This was launched across the Emirates in April 2020 and is perhaps the biggest development in recent times. It involves purchasing “collectables”, which then allow the purchase of tickets for weekly live draws held on Fridays and Saturdays. The collectables are bottles of water which are donated to the less well off. This was re-branded as Mahzooz in April 2021 and is operated by Ewings LLC and licensed in Abu Dhabi. It is accessible online and features the usual ball draw machine to select the six winning balls. The prizes run into millions of Dirhams and foreign nationals are allowed to participate and claim prizes.

Although the Emirates Lotto was launched across the UAE, Sharjah, which borders Dubai to the north, does not advertise the lottery. Following investment by Saudi Arabia in Sharjah all alcohol supplies and sales were prohibited and there is a far stricter application of Islamic law.

2. Dubai Duty Free

The Duty Free outlets at both Abu Dhabi and Dubai International Airports offer raffles with the chance to win a luxury car. This is a purely commercial operation operated airside and lends credence to the possibility of developing casinos if they are off-shore. Additionally alcohol is freely available airside at Dubai International Airport – again stressing the importance of the tourist economy in certain of the Emirates.

3. Racecourse Pool Betting

Horse racing is a huge pastime in Dubai. Although betting at a race track in Dubai is illegal, pari-mutuel pool betting is permitted at specific racecourses, namely Jebel Ali and the Meydan. There are several bets available:

  • Win: as elsewhere a bet on a horse to win first place;
  • Place: as elsewhere a bet on a horse to finish first or second;
  • Show: a bet on a horse to finish first, second or third;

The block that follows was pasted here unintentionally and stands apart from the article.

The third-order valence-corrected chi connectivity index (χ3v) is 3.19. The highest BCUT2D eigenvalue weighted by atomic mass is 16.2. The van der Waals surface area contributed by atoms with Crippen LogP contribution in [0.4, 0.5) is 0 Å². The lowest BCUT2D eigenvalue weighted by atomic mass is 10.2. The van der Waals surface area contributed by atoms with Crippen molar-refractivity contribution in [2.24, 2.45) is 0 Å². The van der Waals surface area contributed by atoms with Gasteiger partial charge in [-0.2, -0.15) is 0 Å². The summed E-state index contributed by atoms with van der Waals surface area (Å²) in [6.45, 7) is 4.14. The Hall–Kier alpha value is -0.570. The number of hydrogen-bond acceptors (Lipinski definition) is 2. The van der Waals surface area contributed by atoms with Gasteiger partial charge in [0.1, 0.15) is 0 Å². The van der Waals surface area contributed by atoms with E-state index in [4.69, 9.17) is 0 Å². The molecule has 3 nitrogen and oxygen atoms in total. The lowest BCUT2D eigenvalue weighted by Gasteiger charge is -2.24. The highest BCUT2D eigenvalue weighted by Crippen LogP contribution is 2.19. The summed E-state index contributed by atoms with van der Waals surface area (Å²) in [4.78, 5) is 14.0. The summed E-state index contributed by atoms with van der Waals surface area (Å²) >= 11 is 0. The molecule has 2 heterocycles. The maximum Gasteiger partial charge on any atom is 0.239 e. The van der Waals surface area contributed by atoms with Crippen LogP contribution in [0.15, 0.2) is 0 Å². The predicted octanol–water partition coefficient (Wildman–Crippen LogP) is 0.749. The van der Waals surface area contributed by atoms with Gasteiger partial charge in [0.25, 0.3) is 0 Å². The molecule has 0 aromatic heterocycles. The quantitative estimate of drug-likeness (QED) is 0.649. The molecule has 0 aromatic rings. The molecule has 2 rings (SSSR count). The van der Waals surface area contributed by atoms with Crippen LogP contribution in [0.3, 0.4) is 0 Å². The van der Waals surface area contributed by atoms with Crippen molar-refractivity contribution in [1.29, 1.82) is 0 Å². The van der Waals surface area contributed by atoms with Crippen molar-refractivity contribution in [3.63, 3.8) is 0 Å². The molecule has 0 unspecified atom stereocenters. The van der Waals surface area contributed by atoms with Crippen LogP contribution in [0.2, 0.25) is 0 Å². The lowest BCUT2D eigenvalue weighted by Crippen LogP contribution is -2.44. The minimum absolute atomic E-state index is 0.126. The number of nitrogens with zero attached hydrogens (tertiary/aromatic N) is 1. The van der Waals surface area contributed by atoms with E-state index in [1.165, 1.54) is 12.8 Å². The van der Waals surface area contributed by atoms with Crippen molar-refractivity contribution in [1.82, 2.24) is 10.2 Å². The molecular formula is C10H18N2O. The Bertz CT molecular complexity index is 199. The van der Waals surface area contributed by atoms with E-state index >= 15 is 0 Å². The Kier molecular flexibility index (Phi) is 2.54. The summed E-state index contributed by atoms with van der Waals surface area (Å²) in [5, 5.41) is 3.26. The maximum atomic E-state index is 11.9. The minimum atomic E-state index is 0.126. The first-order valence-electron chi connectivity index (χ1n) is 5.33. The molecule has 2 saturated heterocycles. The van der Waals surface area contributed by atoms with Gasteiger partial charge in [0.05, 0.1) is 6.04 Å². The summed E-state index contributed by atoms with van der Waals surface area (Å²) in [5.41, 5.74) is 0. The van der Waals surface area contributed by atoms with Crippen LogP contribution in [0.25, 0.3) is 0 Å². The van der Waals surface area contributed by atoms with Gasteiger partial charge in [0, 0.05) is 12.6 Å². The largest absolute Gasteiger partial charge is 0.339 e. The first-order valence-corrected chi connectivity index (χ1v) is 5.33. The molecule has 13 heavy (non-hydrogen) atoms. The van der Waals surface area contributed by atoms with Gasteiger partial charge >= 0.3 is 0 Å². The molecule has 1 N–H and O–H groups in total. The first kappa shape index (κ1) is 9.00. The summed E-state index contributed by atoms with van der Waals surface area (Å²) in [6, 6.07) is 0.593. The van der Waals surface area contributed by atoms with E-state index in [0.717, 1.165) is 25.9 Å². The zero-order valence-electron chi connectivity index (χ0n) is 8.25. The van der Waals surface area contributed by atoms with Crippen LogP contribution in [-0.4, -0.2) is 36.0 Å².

• Exacta: a bet on two horses to finish first and second, in that order;
  • Trifecta: a bet on three horses to finish first, second and third, in that order;
  • Superfecta: a bet on four horses to finish first, second, third and fourth, in that order.

4. Raffles and Competitions

There are all manner of promotions offered at petrol stations with the purchase of fuel allowing entry into prize draws. These operate in a similar manner to the product promotions that are an exempt form of gambling in the UK and elsewhere. The larger shopping malls run similar promotions.


Dubai and Ras Al Khaimah are the two Emirates that rely most on the tourist economy, there being seven in total. The massive expansion of tourist facilities in Dubai over the past 15 years has been quite breath-taking and we will follow the integrated resort projects planned by Las Vegas casino operators with great interest. The significant relaxation of the controls on the sale and supply of alcohol in Dubai in recent years is another demonstration of the importance of the tourist industry to the Dubai economy and is perhaps a sign that before too long casinos may indeed open on off-shore man-made islands. The Dubai rulers and authorities will be only too aware that the total prohibition of alcohol in neighbouring Sharjah severely impacted what was a flourishing tourist industry. As the European Court of Justice has ruled on many occasions the social, ethical, moral and religious beliefs of different countries have to be considered but for Islamic countries it is a more complicated balancing exercise.